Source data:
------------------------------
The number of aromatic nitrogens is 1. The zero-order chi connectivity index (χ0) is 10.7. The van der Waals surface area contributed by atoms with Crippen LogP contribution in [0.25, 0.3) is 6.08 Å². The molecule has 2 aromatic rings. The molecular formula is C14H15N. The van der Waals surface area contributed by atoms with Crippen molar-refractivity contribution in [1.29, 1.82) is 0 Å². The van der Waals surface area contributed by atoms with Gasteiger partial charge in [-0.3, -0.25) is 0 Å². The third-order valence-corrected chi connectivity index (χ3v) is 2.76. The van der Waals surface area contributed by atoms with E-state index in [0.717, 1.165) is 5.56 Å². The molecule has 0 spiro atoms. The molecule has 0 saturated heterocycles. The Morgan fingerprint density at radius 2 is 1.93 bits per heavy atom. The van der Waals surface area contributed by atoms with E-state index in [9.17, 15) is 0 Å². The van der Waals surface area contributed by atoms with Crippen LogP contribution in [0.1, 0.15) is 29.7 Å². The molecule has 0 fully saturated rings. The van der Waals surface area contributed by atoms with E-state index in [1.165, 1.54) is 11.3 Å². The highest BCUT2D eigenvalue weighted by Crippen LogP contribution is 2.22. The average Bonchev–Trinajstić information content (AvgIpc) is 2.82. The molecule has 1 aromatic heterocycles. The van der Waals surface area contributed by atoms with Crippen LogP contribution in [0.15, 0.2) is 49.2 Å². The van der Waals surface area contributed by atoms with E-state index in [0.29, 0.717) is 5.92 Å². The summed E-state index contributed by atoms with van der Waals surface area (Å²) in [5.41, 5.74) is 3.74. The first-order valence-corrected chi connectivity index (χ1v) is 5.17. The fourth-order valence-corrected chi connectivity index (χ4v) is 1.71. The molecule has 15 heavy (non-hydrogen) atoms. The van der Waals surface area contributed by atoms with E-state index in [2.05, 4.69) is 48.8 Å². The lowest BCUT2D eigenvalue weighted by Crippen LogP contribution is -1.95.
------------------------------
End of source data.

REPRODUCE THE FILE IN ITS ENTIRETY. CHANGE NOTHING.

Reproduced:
The number of aromatic nitrogens is 1. The zero-order chi connectivity index (χ0) is 10.7. The van der Waals surface area contributed by atoms with Crippen LogP contribution in [0.25, 0.3) is 6.08 Å². The molecule has 2 aromatic rings. The molecular formula is C14H15N. The van der Waals surface area contributed by atoms with Crippen molar-refractivity contribution in [1.29, 1.82) is 0 Å². The van der Waals surface area contributed by atoms with Gasteiger partial charge in [-0.3, -0.25) is 0 Å². The third-order valence-corrected chi connectivity index (χ3v) is 2.76. The van der Waals surface area contributed by atoms with E-state index in [0.717, 1.165) is 5.56 Å². The molecule has 0 spiro atoms. The molecule has 0 saturated heterocycles. The Morgan fingerprint density at radius 2 is 1.93 bits per heavy atom. The van der Waals surface area contributed by atoms with E-state index in [9.17, 15) is 0 Å². The van der Waals surface area contributed by atoms with Crippen LogP contribution in [0.1, 0.15) is 29.7 Å². The molecule has 0 fully saturated rings. The van der Waals surface area contributed by atoms with E-state index in [1.165, 1.54) is 11.3 Å². The highest BCUT2D eigenvalue weighted by Crippen LogP contribution is 2.22. The average Bonchev–Trinajstić information content (AvgIpc) is 2.82. The molecule has 1 aromatic heterocycles. The van der Waals surface area contributed by atoms with Crippen LogP contribution in [0.15, 0.2) is 49.2 Å². The van der Waals surface area contributed by atoms with E-state index in [0.29, 0.717) is 5.92 Å². The summed E-state index contributed by atoms with van der Waals surface area (Å²) in [5.41, 5.74) is 3.74. The first-order valence-corrected chi connectivity index (χ1v) is 5.17. The fourth-order valence-corrected chi connectivity index (χ4v) is 1.71. The molecule has 15 heavy (non-hydrogen) atoms. The van der Waals surface area contributed by atoms with E-state index in [2.05, 4.69) is 48.8 Å². The lowest BCUT2D eigenvalue weighted by Crippen LogP contribution is -1.95.